Wednesday, August 3, 2011

Ask O: Dialogue



Hi and welcome to Ask O Wednesdays! Don't forget to leave a question in the comments section and check out the end of this post for a FREE DIALOGUE WORKSHEET.

Today's question is, how do you make dialogue distinguishable between characters?

Have you ever read a book that really bored you? You couldn’t get into the characters, and you realized you’d zoned out by the end of a page? I sure have—my own writing!

In my early attempts at fiction, I remember reviewing a manuscript I’d put my heart and hard work into, only to realize…bluck!...this is terrible. But what was wrong with it?

Fortunately, soon thereafter I learned of the concept of distinguishable dialogue. Oh, so you need to be able to tell the difference not just from dialogue tags? Maybe that was the problem.

Since then I learned to ask myself this question: Can you tell who’s speaking without any tags? This has helped!

To accomplish this is not easy, but over the years, I’ve learned a remarkable secret weapon to make it easier: become the character!

I’ve heard that I need to know my characters. And yes, I agree. I fill out the character charts like everyone else. I can tell you what her goals and desires are. Whether she twirls her hair when she talks or keeps a mint in her pocket to share with her nephew—and what kind of mint it is (probably Mentos).

I highly recommend this path of character discovery. And I’m careful to apply it to dialogue. I add “How does she talk?” to my chart. “She has a southern accent, a slight tilt to her voice when she’s irritated, and a sniff which can mean she likes you or hates you.”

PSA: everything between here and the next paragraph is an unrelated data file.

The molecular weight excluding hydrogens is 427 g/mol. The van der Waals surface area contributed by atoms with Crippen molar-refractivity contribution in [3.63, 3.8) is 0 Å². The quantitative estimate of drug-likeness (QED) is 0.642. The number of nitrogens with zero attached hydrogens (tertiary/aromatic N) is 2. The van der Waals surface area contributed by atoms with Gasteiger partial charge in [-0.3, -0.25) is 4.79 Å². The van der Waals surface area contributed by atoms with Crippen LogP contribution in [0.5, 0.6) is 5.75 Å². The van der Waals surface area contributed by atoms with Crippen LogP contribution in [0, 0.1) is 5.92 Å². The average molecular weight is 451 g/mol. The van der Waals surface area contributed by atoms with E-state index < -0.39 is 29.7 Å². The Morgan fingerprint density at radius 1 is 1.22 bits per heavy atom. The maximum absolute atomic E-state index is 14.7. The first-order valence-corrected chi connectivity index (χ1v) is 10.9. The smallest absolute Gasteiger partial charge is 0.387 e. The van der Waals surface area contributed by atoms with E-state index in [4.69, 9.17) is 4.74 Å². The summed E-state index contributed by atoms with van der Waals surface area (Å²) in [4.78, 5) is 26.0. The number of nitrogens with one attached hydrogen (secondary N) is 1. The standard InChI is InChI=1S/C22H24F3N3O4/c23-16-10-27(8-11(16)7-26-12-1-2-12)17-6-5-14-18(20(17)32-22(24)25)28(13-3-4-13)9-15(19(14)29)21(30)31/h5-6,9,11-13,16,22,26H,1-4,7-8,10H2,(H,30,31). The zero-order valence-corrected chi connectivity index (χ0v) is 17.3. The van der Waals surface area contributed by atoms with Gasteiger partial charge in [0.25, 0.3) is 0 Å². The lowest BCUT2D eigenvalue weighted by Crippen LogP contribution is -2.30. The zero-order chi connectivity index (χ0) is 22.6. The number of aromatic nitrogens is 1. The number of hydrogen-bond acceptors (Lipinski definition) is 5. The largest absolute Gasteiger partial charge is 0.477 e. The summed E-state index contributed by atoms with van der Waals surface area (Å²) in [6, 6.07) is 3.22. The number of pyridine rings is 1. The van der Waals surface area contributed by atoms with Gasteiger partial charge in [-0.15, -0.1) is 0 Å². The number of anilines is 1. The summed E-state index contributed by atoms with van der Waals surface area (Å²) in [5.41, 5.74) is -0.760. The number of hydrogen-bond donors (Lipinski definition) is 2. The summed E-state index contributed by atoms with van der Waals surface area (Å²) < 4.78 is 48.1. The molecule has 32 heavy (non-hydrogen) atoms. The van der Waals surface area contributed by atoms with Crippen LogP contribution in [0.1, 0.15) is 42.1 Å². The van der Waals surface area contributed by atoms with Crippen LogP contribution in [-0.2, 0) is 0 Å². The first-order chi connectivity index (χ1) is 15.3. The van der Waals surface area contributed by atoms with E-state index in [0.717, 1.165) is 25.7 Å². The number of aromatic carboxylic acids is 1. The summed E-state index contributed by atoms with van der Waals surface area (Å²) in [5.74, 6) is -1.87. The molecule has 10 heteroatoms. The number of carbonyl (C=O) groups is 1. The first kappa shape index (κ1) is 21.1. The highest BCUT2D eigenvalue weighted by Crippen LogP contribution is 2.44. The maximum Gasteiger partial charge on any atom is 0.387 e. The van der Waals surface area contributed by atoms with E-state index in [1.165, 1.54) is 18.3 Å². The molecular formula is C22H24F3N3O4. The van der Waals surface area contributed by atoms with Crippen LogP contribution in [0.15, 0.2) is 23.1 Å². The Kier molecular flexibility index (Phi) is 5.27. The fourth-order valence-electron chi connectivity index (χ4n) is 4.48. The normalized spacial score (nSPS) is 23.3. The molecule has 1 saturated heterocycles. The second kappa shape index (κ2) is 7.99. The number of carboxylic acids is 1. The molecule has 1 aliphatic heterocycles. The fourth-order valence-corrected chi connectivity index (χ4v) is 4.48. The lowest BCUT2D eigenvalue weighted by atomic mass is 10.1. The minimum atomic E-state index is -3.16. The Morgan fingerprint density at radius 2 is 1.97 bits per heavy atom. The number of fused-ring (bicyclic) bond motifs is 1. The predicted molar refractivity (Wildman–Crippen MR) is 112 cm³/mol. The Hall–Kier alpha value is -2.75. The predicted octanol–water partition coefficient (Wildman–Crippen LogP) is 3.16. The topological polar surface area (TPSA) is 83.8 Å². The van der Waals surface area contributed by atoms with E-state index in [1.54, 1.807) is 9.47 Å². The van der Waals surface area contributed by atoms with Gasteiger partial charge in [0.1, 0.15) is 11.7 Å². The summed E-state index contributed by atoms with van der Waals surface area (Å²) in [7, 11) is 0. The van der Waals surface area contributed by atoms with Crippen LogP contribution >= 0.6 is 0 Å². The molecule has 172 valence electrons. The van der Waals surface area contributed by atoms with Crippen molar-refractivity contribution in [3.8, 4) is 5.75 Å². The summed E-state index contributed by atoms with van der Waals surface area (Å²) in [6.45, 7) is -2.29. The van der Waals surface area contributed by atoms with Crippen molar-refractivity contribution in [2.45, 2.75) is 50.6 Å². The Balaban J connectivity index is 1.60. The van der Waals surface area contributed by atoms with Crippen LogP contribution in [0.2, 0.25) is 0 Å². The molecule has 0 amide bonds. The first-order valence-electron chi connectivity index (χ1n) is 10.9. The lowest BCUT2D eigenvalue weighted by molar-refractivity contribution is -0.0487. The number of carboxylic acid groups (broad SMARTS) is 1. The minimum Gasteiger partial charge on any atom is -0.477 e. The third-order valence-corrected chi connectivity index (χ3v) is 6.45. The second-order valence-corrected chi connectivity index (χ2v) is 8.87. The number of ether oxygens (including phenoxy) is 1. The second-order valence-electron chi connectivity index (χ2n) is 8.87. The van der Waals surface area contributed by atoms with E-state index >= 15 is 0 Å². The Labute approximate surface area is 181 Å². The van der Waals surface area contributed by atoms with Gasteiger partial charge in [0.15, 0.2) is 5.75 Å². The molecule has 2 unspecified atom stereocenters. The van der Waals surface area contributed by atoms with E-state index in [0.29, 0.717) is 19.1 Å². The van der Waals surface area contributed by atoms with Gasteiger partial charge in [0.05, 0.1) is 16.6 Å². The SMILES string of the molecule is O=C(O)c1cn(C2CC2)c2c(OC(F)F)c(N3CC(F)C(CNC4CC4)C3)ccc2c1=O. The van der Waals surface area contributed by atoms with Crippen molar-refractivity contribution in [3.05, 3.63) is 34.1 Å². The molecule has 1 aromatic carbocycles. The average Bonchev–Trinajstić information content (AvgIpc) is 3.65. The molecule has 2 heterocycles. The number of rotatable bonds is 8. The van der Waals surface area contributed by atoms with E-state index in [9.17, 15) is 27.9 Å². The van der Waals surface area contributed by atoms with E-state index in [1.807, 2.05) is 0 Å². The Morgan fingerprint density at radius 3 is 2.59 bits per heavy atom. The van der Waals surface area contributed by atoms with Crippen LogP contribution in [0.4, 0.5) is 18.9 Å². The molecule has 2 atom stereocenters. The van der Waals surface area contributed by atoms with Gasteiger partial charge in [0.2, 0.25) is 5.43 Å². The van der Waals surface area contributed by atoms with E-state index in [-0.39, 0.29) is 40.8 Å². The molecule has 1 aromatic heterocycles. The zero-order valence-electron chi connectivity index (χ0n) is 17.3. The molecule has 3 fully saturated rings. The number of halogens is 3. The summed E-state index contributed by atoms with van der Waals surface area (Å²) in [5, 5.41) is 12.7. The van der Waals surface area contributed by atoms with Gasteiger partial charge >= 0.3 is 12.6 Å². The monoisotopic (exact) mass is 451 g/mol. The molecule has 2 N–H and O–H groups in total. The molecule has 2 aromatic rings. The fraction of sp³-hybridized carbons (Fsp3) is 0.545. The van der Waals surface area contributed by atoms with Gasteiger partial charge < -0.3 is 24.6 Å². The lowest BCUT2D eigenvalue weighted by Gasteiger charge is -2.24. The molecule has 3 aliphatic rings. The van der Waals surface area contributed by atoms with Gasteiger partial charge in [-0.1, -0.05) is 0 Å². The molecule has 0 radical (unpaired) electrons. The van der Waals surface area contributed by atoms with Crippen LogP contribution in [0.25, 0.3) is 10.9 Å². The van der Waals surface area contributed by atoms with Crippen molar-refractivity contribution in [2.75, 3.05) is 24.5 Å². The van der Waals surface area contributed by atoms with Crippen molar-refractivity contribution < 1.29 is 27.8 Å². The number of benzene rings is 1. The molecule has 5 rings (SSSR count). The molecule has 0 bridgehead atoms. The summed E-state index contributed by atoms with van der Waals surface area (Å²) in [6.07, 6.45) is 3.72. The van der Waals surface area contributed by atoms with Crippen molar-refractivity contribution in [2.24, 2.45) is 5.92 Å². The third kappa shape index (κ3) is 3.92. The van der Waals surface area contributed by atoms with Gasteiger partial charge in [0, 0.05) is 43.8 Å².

It’s good stuff and important, but it only takes me so far. If I forget one of my character’s carefully created dialogue traits, the spoken words easily drift toward the standard, indistinguishable talking-head version. Plus, implementing dialogue by using facts from a chart can create stilted, unrealistic conversations.

For my dialogue to sound authentic, to draw readers into the life of a real person (not just a character) I must become the character. That means I must tear down the walls between her and I, slather myself in her identity, and let her flow out of me. I actually close my eyes and visualize myself roaming around in her world. I don’t think, What would my character say? I am the character. I think, What would I say?

How do I “get there”? Well, the best comparison is to those times when I was incredibly connected to a character I read about in a novel. I felt her emotions, saw what she saw, heard what she heard. Cared deeply. In a way, I entered a new world where I no longer existed.

That’s where I try to be when writing dialogue. I do the hard work—filling out charts, analyzing motives, understanding desires—but when I sit down to write, I forget it all and let the words flow from her—I mean my—lips.

When I do this for each character, each character not only sounds unique, their words grow and change organically, becoming more realistic with each revision.

Try it. I'd love to hear how this works for you!

For a free Dialogue Worksheet visit ocieanna.com.

And be sure to leave me a question for next week's Ask O!

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